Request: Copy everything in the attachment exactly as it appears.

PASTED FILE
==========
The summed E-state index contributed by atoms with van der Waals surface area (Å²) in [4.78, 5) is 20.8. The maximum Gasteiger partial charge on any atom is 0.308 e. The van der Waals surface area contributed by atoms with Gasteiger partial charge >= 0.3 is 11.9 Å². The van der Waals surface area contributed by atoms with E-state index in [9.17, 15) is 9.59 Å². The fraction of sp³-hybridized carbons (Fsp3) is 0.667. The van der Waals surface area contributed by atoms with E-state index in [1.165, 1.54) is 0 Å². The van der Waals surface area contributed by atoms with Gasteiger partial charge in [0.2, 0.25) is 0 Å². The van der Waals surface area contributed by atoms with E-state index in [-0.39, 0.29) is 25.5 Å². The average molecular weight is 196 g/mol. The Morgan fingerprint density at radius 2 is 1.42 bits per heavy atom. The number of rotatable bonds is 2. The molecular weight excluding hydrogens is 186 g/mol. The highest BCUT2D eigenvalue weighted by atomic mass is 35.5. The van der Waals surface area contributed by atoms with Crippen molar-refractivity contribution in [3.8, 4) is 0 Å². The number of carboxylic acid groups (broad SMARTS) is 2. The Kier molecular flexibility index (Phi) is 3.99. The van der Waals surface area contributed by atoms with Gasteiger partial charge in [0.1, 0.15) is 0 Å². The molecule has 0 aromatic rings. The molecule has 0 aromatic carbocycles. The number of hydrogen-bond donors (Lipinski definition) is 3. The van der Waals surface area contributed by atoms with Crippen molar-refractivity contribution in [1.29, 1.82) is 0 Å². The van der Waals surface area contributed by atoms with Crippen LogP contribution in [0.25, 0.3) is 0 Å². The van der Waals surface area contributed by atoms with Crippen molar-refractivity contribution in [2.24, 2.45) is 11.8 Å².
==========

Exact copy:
The summed E-state index contributed by atoms with van der Waals surface area (Å²) in [4.78, 5) is 20.8. The maximum Gasteiger partial charge on any atom is 0.308 e. The van der Waals surface area contributed by atoms with Gasteiger partial charge >= 0.3 is 11.9 Å². The van der Waals surface area contributed by atoms with E-state index in [9.17, 15) is 9.59 Å². The fraction of sp³-hybridized carbons (Fsp3) is 0.667. The van der Waals surface area contributed by atoms with E-state index in [1.165, 1.54) is 0 Å². The van der Waals surface area contributed by atoms with Gasteiger partial charge in [0.2, 0.25) is 0 Å². The van der Waals surface area contributed by atoms with E-state index in [-0.39, 0.29) is 25.5 Å². The average molecular weight is 196 g/mol. The Morgan fingerprint density at radius 2 is 1.42 bits per heavy atom. The number of rotatable bonds is 2. The molecular weight excluding hydrogens is 186 g/mol. The highest BCUT2D eigenvalue weighted by atomic mass is 35.5. The van der Waals surface area contributed by atoms with Crippen molar-refractivity contribution in [3.8, 4) is 0 Å². The number of carboxylic acid groups (broad SMARTS) is 2. The Kier molecular flexibility index (Phi) is 3.99. The van der Waals surface area contributed by atoms with Gasteiger partial charge in [0.1, 0.15) is 0 Å². The molecule has 0 aromatic rings. The molecule has 0 aromatic carbocycles. The number of hydrogen-bond donors (Lipinski definition) is 3. The van der Waals surface area contributed by atoms with Crippen molar-refractivity contribution in [1.29, 1.82) is 0 Å². The van der Waals surface area contributed by atoms with Crippen LogP contribution in [0.25, 0.3) is 0 Å². The van der Waals surface area contributed by atoms with Crippen molar-refractivity contribution in [2.24, 2.45) is 11.8 Å².